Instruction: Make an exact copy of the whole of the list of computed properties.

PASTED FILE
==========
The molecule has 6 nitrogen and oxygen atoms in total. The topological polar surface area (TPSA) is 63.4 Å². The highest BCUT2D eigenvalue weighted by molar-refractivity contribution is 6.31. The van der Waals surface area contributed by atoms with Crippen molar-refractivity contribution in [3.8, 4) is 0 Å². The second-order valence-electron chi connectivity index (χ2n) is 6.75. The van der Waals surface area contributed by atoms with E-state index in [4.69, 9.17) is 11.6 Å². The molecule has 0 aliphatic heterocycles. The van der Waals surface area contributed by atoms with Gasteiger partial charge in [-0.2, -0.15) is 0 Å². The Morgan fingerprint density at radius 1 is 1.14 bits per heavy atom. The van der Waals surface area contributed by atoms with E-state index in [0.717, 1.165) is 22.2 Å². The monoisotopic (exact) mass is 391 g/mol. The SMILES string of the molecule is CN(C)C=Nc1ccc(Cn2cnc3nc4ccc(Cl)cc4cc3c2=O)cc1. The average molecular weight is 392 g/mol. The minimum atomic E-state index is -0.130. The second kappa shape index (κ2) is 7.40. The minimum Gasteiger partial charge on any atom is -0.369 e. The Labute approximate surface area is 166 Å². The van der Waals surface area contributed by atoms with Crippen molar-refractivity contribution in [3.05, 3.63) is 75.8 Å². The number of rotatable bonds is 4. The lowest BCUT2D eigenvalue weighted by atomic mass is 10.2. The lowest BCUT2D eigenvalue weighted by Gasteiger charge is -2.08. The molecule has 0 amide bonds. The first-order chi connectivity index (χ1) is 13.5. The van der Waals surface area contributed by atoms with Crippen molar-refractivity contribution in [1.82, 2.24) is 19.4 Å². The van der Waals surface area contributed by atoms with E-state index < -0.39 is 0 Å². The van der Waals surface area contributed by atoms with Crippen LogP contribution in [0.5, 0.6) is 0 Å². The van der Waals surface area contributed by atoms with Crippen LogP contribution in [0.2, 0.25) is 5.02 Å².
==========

The molecule has 6 nitrogen and oxygen atoms in total. The topological polar surface area (TPSA) is 63.4 Å². The highest BCUT2D eigenvalue weighted by molar-refractivity contribution is 6.31. The van der Waals surface area contributed by atoms with Crippen molar-refractivity contribution in [3.8, 4) is 0 Å². The second-order valence-electron chi connectivity index (χ2n) is 6.75. The van der Waals surface area contributed by atoms with E-state index in [4.69, 9.17) is 11.6 Å². The molecule has 0 aliphatic heterocycles. The van der Waals surface area contributed by atoms with Gasteiger partial charge in [-0.2, -0.15) is 0 Å². The Morgan fingerprint density at radius 1 is 1.14 bits per heavy atom. The van der Waals surface area contributed by atoms with E-state index in [0.717, 1.165) is 22.2 Å². The monoisotopic (exact) mass is 391 g/mol. The SMILES string of the molecule is CN(C)C=Nc1ccc(Cn2cnc3nc4ccc(Cl)cc4cc3c2=O)cc1. The average molecular weight is 392 g/mol. The minimum atomic E-state index is -0.130. The second kappa shape index (κ2) is 7.40. The minimum Gasteiger partial charge on any atom is -0.369 e. The Labute approximate surface area is 166 Å². The van der Waals surface area contributed by atoms with Crippen molar-refractivity contribution in [3.05, 3.63) is 75.8 Å². The number of rotatable bonds is 4. The lowest BCUT2D eigenvalue weighted by atomic mass is 10.2. The lowest BCUT2D eigenvalue weighted by Gasteiger charge is -2.08. The molecule has 0 amide bonds. The first-order chi connectivity index (χ1) is 13.5. The van der Waals surface area contributed by atoms with Crippen molar-refractivity contribution in [1.82, 2.24) is 19.4 Å². The van der Waals surface area contributed by atoms with E-state index < -0.39 is 0 Å². The van der Waals surface area contributed by atoms with Crippen LogP contribution in [0.5, 0.6) is 0 Å². The van der Waals surface area contributed by atoms with Crippen LogP contribution in [0.2, 0.25) is 5.02 Å².